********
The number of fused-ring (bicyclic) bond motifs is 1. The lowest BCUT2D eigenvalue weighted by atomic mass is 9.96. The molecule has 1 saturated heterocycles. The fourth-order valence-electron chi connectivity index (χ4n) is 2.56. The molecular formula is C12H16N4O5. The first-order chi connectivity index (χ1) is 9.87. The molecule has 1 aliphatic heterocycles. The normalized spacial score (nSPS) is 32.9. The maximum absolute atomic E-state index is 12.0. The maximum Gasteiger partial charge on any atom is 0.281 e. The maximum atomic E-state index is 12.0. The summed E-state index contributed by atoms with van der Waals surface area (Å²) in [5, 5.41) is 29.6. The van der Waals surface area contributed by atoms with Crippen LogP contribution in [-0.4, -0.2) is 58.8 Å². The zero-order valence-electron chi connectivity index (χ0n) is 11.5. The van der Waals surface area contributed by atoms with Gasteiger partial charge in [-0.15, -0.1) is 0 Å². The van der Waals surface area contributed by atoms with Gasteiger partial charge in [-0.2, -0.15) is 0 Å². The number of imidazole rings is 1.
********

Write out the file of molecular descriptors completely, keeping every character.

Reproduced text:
The number of fused-ring (bicyclic) bond motifs is 1. The lowest BCUT2D eigenvalue weighted by atomic mass is 9.96. The molecule has 1 saturated heterocycles. The fourth-order valence-electron chi connectivity index (χ4n) is 2.56. The molecular formula is C12H16N4O5. The first-order chi connectivity index (χ1) is 9.87. The molecule has 1 aliphatic heterocycles. The normalized spacial score (nSPS) is 32.9. The maximum absolute atomic E-state index is 12.0. The maximum Gasteiger partial charge on any atom is 0.281 e. The maximum atomic E-state index is 12.0. The summed E-state index contributed by atoms with van der Waals surface area (Å²) in [5, 5.41) is 29.6. The van der Waals surface area contributed by atoms with Crippen LogP contribution in [-0.4, -0.2) is 58.8 Å². The zero-order valence-electron chi connectivity index (χ0n) is 11.5. The van der Waals surface area contributed by atoms with Gasteiger partial charge in [-0.15, -0.1) is 0 Å². The van der Waals surface area contributed by atoms with Gasteiger partial charge in [-0.2, -0.15) is 0 Å². The number of imidazole rings is 1.